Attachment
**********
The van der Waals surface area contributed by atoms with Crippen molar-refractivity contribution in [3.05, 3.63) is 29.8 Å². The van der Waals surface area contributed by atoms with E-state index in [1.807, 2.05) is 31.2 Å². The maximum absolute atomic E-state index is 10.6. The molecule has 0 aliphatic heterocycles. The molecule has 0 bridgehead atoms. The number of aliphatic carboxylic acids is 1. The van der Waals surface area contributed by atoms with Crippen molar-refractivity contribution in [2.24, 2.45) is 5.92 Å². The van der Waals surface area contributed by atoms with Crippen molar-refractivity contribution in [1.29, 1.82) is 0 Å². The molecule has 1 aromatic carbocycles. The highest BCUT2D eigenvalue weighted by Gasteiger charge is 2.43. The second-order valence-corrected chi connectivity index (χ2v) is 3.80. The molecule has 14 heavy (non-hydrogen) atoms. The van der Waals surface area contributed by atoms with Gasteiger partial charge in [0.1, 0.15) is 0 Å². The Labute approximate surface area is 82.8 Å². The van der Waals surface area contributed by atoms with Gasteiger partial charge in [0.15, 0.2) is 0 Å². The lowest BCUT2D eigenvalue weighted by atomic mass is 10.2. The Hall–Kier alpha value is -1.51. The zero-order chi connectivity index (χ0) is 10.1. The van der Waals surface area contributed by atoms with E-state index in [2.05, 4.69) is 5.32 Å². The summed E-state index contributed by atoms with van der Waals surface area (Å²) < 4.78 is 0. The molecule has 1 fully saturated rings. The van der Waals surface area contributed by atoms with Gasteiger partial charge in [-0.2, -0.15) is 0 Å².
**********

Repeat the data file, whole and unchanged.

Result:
The van der Waals surface area contributed by atoms with Crippen molar-refractivity contribution in [3.05, 3.63) is 29.8 Å². The van der Waals surface area contributed by atoms with E-state index in [1.807, 2.05) is 31.2 Å². The maximum absolute atomic E-state index is 10.6. The molecule has 0 aliphatic heterocycles. The molecule has 0 bridgehead atoms. The number of aliphatic carboxylic acids is 1. The van der Waals surface area contributed by atoms with Crippen molar-refractivity contribution in [2.24, 2.45) is 5.92 Å². The van der Waals surface area contributed by atoms with Crippen molar-refractivity contribution in [1.29, 1.82) is 0 Å². The molecule has 1 aromatic carbocycles. The highest BCUT2D eigenvalue weighted by Gasteiger charge is 2.43. The second-order valence-corrected chi connectivity index (χ2v) is 3.80. The molecule has 14 heavy (non-hydrogen) atoms. The van der Waals surface area contributed by atoms with Gasteiger partial charge in [0.1, 0.15) is 0 Å². The Labute approximate surface area is 82.8 Å². The van der Waals surface area contributed by atoms with Gasteiger partial charge in [0.15, 0.2) is 0 Å². The lowest BCUT2D eigenvalue weighted by atomic mass is 10.2. The Hall–Kier alpha value is -1.51. The zero-order chi connectivity index (χ0) is 10.1. The van der Waals surface area contributed by atoms with E-state index in [2.05, 4.69) is 5.32 Å². The summed E-state index contributed by atoms with van der Waals surface area (Å²) < 4.78 is 0. The molecule has 1 fully saturated rings. The van der Waals surface area contributed by atoms with Gasteiger partial charge in [-0.2, -0.15) is 0 Å².